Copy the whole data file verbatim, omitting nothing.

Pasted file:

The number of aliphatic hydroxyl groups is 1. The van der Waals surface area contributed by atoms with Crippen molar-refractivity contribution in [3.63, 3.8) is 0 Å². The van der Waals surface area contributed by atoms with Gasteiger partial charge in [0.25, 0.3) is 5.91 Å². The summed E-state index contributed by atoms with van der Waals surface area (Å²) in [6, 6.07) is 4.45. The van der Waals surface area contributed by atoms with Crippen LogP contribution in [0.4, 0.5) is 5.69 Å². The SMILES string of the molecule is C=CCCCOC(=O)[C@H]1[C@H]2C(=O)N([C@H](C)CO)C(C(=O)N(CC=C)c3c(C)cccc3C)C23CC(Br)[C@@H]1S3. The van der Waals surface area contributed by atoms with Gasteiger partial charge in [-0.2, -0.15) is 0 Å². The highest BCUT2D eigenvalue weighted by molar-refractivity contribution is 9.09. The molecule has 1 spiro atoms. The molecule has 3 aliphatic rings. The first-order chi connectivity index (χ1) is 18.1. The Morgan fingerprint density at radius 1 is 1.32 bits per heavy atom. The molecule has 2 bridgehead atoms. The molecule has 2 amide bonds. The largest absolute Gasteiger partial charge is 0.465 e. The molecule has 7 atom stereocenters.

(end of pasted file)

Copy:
The number of aliphatic hydroxyl groups is 1. The van der Waals surface area contributed by atoms with Crippen molar-refractivity contribution in [3.63, 3.8) is 0 Å². The van der Waals surface area contributed by atoms with Gasteiger partial charge in [0.25, 0.3) is 5.91 Å². The summed E-state index contributed by atoms with van der Waals surface area (Å²) in [6, 6.07) is 4.45. The van der Waals surface area contributed by atoms with Crippen LogP contribution in [0.4, 0.5) is 5.69 Å². The SMILES string of the molecule is C=CCCCOC(=O)[C@H]1[C@H]2C(=O)N([C@H](C)CO)C(C(=O)N(CC=C)c3c(C)cccc3C)C23CC(Br)[C@@H]1S3. The van der Waals surface area contributed by atoms with Gasteiger partial charge in [-0.2, -0.15) is 0 Å². The highest BCUT2D eigenvalue weighted by molar-refractivity contribution is 9.09. The molecule has 1 spiro atoms. The molecule has 3 aliphatic rings. The first-order chi connectivity index (χ1) is 18.1. The Morgan fingerprint density at radius 1 is 1.32 bits per heavy atom. The molecule has 2 bridgehead atoms. The molecule has 2 amide bonds. The largest absolute Gasteiger partial charge is 0.465 e. The molecule has 7 atom stereocenters.